I like to kiss. Yes, I do. And I encourage everyone to do so too.
Wait, wait, wait…Before you begin to get any funny ideas, let me clarify this one for you. By ‘kiss’ I do not mean the first best thing to do with your lips (as suggested by a popular forward message). All I mean is: ‘Keep It Short and Simple’. Yep! (Sorry to those who were expecting this to go along some other lines! :-P)
All our lives we come across instances where somebody takes a lot of time talking more… and conveying a lot less. You look often (or very often) at your watch, anticipating an end to the tedious affair. You switch off completely. You begin to daydream. You become distracted (or try to look so) and avoid looking at the other person’s face. You interrupt the other person by asking random questions (Hey, where did you get that vase from?). You plan other things (shopping, dinner, weekend...), of course in your head. You think of all the things you could’ve/should’ve/would’ve been doing. You nod your head (almost vigorously) with a fake smile, hoping against hope that this gesture of affirmation might just do the trick and wind up the conversation quickly; only to find that the other person quite oblivious (or choosing to be so) to the whole situation takes it as a cue to launch Round 2 of the same rigmarole. You pray someone will call you… NOW, or even SMS you, so that you can make an excuse and leave. Better still, you try coming up with an excuse as to why you’ve to leave soon (you were reminded of something “important” to do just now). You wonder why you didn’t choose a more inconvenient time for the other person (his/her busy schedule would’ve ensured your quicker exit!).
That’s why we all have to learn to ‘kiss’! I’m not suggesting that we say only the absolutely essential and remain quiet otherwise. But, you’ve got to “know your audience” too. I’ve sat through several lectures, guest lectures, welcome speeches, and the like and thought to myself – Did s/he take so much time to convey THIS? I would’ve done it in so much lesser time! The thing about beating around the bush, going about in circles, laboring over a point is that it defeats its purpose – you miss it (much like this sentence!) A much better way is to be sure of what you want to convey, what you want the audience to take away, and say it crisply and nicely.
As for me, I’m anyway a woman of few words. I’m not very talkative (unless I am in the company of those I know well, and vice versa) and often do not talk along unless I really feel like it. Small talk, idle chatter, making conversation, etc. is definitely not my “thing” (I wonder why though. I have parents who can talk about pretty much anything to pretty much anyone!). I dunno if it’s that strange or abnormal, but I’ve always been less vocal (to those who know me well, go back to sentence 2 of this para). There were these GD classes in T.I.M.E., I remember, where the faculty there (dear Joseph Sir) tried all he could to coax (even bully) me into speaking – but somehow I wouldn’t! He used to do these mock GDs, where people who wouldn’t speak substantially would be asked to leave the group. And, needless to say, yours truly would be asked to leave almost every time, and spent most of the time watching others do the GD. (I finally did give my two cents’ worth in the SDM GD though. :-P).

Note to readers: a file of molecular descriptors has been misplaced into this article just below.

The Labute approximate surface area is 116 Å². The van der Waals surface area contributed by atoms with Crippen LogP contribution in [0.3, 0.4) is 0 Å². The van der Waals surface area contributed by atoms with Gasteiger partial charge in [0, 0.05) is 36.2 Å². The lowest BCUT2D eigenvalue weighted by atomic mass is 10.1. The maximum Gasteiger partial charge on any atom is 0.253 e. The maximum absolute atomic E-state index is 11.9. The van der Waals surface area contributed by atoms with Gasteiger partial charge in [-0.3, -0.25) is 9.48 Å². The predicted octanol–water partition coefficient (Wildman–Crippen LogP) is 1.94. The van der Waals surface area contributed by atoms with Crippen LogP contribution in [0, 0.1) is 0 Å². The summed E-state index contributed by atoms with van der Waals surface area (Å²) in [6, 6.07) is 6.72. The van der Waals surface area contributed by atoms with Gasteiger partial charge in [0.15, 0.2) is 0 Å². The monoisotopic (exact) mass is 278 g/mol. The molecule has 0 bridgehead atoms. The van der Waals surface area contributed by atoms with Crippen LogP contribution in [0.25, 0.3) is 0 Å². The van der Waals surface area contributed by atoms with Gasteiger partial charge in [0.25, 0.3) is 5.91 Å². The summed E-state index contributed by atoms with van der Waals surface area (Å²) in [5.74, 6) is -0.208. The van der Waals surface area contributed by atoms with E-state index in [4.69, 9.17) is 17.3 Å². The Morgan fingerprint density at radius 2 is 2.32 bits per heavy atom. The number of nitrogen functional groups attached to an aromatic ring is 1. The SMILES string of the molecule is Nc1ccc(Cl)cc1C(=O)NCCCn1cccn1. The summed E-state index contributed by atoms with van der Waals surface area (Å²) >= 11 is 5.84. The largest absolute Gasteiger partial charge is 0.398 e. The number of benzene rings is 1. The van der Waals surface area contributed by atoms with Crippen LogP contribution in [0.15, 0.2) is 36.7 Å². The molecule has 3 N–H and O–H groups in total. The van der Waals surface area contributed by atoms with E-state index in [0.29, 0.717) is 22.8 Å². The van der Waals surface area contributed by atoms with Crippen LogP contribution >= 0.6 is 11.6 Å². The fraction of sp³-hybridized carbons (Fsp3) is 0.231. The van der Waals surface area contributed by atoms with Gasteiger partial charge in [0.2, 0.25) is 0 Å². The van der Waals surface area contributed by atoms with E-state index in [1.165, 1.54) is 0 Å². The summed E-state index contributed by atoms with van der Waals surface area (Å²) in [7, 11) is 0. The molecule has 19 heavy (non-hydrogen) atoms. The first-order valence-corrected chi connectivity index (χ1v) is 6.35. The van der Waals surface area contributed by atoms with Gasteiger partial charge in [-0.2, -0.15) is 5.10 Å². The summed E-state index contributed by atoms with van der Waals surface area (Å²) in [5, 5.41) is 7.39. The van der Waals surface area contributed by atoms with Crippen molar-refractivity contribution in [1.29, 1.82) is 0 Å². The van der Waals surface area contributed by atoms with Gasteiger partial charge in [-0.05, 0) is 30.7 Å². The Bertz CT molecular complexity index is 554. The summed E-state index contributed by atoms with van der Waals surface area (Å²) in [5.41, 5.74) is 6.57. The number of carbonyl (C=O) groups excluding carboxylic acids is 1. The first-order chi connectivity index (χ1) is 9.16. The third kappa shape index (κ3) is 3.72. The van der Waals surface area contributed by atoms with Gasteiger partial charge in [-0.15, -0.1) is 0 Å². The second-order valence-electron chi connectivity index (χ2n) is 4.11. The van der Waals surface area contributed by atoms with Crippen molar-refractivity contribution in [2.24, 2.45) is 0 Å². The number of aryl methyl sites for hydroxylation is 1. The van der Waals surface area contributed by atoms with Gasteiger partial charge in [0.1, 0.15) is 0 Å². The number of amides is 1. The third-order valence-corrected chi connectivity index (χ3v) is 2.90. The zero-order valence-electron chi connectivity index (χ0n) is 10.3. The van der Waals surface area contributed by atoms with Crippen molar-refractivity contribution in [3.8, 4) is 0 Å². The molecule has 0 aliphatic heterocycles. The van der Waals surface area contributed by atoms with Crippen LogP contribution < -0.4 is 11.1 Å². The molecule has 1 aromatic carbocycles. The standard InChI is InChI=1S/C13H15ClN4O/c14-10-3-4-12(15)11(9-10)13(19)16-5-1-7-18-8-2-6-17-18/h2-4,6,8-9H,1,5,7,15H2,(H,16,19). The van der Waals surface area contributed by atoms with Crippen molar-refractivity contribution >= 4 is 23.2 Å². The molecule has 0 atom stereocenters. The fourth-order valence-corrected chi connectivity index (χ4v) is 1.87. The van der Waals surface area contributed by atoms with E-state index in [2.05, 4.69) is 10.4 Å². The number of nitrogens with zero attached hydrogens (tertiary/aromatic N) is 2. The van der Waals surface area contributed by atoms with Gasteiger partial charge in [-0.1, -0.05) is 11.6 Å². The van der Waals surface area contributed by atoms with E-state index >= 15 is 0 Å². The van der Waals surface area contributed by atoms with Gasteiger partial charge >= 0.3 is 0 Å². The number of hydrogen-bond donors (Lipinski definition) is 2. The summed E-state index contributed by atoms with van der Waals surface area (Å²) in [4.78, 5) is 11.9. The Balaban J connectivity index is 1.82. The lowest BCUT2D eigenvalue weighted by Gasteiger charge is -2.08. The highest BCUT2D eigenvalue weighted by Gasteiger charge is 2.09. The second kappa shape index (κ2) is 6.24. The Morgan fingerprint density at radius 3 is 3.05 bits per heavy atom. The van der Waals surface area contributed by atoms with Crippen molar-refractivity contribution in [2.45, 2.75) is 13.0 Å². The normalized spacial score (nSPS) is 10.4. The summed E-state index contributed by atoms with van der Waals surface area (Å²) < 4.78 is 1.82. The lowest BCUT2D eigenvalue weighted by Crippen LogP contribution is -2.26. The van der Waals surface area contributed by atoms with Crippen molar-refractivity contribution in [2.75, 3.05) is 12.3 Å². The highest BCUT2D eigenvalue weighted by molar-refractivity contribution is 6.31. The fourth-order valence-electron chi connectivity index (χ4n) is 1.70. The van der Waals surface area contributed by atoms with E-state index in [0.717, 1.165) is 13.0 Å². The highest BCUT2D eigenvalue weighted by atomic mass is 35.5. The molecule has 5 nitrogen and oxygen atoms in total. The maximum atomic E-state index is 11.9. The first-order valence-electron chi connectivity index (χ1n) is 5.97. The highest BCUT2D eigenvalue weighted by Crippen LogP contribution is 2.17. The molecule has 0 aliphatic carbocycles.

Cut to Period MBA. Presentations. No matter how much content I prepared for “talk time”, I’d invariably end up speaking only one-third of it finally. It’s not just about presentations, but even my assignments, reports, projects… everything used to be brief. If there was a page limit (come to think of it, even if there wasn’t any), I’d end up submitting less all the time, whereas I used to find people outdoing each other. As for my exams (throughout my education), the story remains pretty much the same. I’d look around to find people asking for supplementary sheets, whereas I’d still be filling in whatever booklet I got (with pages still remaining). When I was working in the college newsletter as an editor, and had only 8 pages at my disposal, I realized that anything worth saying could be conveyed in just 150-200 words, not more.
Well, I guess everyone has got my point.
Sometimes ‘less is more’. Now, before you accuse me of preaching and not practicing, I shall wind up and leave you with this thought.
Much talking is the cause of danger. Silence is the means of avoiding misfortune. The talkative parrot is shut up in a cage. Other birds, without speech, fly freely about.
~ Saskya Pandita